Movie Reviews

Movie Review: Age of Adaline

Age of Adaline plays it safe rather than committing to its premise, resulting into a beautifully presented but emotionally shallow and generic love story with thin characters.

After miraculously remaining 29 years old for almost eight decades, Adaline Bowman (Blake Lively) has lived a solitary existence, never allowing herself to get close to anyone who might reveal her secret. But a chance encounter with charismatic philanthropist Ellis Jones (Michiel Huisman) reignites her passion for life and romance. When a weekend with his parents (Harrison Ford and Kathy Baker) threatens to uncover the truth, Adaline makes a decision that will change her life forever. [Lionsgate]

Age of Adaline looked promising in the beginning.

Borrowing the narrator from “The Assassination of Jesse James by the Coward Robert Ford”, the movie starts by revealing its premise early on. Thanks to Hugh Ross, it sounds interesting even though its a ridiculous plot device.

The movie looks elegant and detailed. Wide angle and tracking shots capture the sophisticated Adaline and the beauty of San Francisco. Production design added enough details to make every time period and Adaline’s decades old belongings distinct. This includes the now rare photo album with sepia pictures, which has the same breed of family dog over the years. It was a good sentimental touch.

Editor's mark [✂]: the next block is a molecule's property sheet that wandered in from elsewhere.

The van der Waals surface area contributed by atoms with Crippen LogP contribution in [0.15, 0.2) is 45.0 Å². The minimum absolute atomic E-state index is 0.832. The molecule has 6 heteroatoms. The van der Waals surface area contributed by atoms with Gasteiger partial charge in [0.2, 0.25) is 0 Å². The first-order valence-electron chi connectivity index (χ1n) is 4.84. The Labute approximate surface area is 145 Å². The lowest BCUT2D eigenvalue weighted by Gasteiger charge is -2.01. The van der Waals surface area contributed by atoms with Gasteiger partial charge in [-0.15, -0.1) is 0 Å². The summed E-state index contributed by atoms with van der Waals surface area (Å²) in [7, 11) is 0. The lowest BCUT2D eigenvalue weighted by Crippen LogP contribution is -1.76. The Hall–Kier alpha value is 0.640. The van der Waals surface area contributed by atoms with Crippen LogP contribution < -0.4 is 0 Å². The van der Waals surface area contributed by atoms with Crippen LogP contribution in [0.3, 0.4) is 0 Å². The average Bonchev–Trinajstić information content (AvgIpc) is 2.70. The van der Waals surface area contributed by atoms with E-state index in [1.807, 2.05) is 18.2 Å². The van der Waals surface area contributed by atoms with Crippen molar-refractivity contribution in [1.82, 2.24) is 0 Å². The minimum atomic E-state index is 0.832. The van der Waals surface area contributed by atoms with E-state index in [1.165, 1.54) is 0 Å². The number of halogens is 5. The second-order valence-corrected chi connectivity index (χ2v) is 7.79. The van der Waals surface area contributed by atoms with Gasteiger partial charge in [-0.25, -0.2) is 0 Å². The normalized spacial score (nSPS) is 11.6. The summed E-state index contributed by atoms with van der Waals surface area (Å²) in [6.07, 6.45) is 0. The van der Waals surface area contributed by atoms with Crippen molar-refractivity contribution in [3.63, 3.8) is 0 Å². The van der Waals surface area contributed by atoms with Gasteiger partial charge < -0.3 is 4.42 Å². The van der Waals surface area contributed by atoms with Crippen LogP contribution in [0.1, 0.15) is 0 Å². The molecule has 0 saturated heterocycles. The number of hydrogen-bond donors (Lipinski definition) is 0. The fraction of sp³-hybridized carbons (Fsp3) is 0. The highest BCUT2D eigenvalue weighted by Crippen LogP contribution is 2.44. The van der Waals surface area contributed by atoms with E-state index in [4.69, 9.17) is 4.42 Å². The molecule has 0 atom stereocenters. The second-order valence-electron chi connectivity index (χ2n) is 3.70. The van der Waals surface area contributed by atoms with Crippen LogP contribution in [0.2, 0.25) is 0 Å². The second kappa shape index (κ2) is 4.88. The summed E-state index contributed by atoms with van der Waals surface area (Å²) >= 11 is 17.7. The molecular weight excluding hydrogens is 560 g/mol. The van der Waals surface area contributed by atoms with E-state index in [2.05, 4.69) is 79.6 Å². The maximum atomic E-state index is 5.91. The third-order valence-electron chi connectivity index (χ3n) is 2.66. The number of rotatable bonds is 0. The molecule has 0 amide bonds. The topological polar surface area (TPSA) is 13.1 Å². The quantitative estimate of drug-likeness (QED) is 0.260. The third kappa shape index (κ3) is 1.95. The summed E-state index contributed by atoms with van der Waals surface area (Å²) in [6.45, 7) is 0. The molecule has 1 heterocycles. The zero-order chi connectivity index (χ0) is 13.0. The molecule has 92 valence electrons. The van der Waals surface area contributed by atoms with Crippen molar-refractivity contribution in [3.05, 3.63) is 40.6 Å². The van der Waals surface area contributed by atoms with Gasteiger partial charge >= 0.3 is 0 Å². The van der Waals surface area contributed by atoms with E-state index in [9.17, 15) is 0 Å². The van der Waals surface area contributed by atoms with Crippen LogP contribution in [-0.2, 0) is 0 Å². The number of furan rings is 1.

Blake Lively finally had the chance to play a character that doesn’t rely on her looks and did well. She plays a refined but world-weary old soul. However, the real actor who shines in this movie is Harrison Ford who was able to project longing and regret in just a few scenes.

Beyond that, Age of Adaline doesn’t have much because it prefers to play it safe.

The narrative is executed well, but it doesn’t explore its premise and commit to the silliness of its idea. It even fails to address a simple question – is she immortal?  The obvious subject here would be eternal youth, but the movie glosses over that too. It would have been interesting if it showed more about the dynamic between the forever young Adaline and her aging daughter, but the talents of Ellen Burstyn goes underused.

Adaline is a good character to built upon but the script doesn’t have much to work with. The movie barely scratches the surface of a woman who has decades of experience concealing her identity and running away from suspicious individuals while distancing herself from anyone except her daughter.

Rather than adding depth to any of its core elements, it morphs into a Nicholas Sparks movie adaptation.

Lively’s character arc revolves around a guy. Meanwhile, Michiel Huisman is reduced to a one dimensional romantic. It’s unconvincing why Adaline wouldn’t commit to this guy who is a convenient gallant knight that would wax poetic about eternal love.

Like any other Sparks movie, it’s eventually filled with convenient contrivances and predictable twists of fate as the plot progresses. You’ll already know how it will end once the love interest shows up.

Age of Adaline is pretty much a waste of potential. It could have injected something fresh into a familiar subject but sticks to a formula that wastes its high production value.

My Rating: 4/10

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